Kerala Varma Pazhassi Raja was one of the earliest freedom fighters in India. He was a warrior prince and de facto head of the kingdom of Kottayam or Cotiote in Malabar, India between 1774 and 1805. His struggles with English East India Company is known as the Cotiote War. He is popularly known as Kerala Simham (Lion of Kerala) on account of his martial exploits. He was the only person to defeat Arthur Wellesley, 1st Duke of Wellington, ever in a war. Pazhassi Raja was a member of the western branch of the Kottayam royal clan.
Pazhassi Raja was born in the Padinjare Kovilakam (Western Branch) of Purannattu Swarupam, the royal clan of the kingdom of Kottayam in North Malabar. Kottayam covers what is today the Thalassery taluk of the Kannur District and Wayanad district, along with the Gudalur taluk of Nilgiris district.
Resistance to Mysore occupation
Pazhassi Raja’s warfare with Mysore troops can be divided into two phases based on the rulers of the kingdom of Mysore. First phase lasted from 1773 to 1782 during this time Mysore ruler was Hyder Ali. Second phase extended from 1784 to 1793 and during this phase he fought troops of Tipu Sultan, son and successor of Hyder Ali.
Resistance to British rule
Pazhassi Raja resisted British imperialism from 1793 onwards till his death in 1805. He fought two wars to resist British intervention in the domestic affairs of his kingdom. From 1793–1797 he fought over the question of the management of Kottayam and from 1800–1805 over the issue of who was to be master of Waynad.
On 1805, 30 November, Raja and retainers were camped close to Karnataka on the shore of a stream named Mavila or Mavila Tod [not far from Pulpally]. Raja and party were caught by surprise and an intense but short fight followed. Six rebels were killed. One of the earliest rebels to be killed was Pazhassi Raja.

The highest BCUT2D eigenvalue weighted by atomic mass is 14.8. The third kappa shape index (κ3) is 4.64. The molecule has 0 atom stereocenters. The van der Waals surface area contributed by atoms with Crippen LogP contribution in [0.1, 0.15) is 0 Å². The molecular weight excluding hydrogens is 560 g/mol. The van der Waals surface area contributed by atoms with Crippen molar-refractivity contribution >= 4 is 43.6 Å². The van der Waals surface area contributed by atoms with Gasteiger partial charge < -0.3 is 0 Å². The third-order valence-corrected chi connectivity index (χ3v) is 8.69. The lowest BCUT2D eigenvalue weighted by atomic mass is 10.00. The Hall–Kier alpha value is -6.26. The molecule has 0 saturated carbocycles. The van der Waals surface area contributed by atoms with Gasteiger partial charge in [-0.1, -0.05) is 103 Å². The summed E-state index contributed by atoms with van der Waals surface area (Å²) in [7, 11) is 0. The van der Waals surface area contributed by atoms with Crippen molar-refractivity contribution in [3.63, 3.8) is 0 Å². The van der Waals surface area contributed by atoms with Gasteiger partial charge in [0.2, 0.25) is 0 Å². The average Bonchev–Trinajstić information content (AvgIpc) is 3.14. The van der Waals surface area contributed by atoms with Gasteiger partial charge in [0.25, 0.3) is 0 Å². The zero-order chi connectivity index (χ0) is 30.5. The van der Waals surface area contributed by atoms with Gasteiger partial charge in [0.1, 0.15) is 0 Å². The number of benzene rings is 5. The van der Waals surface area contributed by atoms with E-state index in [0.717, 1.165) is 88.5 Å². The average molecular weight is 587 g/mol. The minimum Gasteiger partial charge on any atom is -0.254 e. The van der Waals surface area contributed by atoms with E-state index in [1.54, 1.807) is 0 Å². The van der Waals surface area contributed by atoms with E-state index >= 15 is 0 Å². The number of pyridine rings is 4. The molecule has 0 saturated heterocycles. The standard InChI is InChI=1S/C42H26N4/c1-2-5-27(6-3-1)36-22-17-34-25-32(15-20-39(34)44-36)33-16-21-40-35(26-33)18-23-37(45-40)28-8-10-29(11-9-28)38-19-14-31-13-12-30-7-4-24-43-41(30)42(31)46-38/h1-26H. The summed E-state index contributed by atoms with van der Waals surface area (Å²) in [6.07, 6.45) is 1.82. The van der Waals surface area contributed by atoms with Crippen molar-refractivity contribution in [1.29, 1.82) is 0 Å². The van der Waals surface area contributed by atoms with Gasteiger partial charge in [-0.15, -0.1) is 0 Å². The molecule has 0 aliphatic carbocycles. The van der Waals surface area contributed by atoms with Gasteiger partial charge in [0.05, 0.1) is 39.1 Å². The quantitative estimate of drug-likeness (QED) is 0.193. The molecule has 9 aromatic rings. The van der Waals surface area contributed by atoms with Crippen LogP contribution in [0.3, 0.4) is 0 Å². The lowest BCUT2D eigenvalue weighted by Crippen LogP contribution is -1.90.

But evidently, wounded Raja did live long enough for a few more minutes to raise his loaded gun and then tell Canara Menon, an East India Company minor official, not to come too close to his dying body and pollute it. Raja’s contempt and sarcasm for a man who chose to serve unclean foreigner is evident. But it also showed his uncompromising stand towards collaborators and foreign invaders.
The precise nature of Raja’s death is controversial. Folklore insists that he committed suicide by swallowing a diamond ring to avoid capture after he was wounded but Baber says he was killed by a clerk named Canara MenonW. J. Wilson, who wrote on the history of the Madras Regiment, credits Captain Clafam and his six sepoys for killing.
Pazhassi Raja Tomb
After his death, a small memorial was made in Wayanad. The tomb marks the point where he was cremated after being shot by the British. Inside the Pazhassi tomb, tourists can see the prices possessions of the freedom fighter.
The memorial is managed by the State Archaeology Department and has mural paintings, antique bronzes, ancient coins, models of temples, umbrella stones, dolmenoid cists (quadrangular burial chambers with capstones), and similar megalithic monuments in its complex. Inside the memorial, there is an art gallery where the work of known artist Raja Ravi Varma is one display.
Pazhassi museum located nearby has a sword which is believed to have been used by Pazhassi Raja. The location of the tomb offers beautiful views of the surrounding valleys of Wayanad.
Visit this place while you stay at one of the best hotels in Wayanad.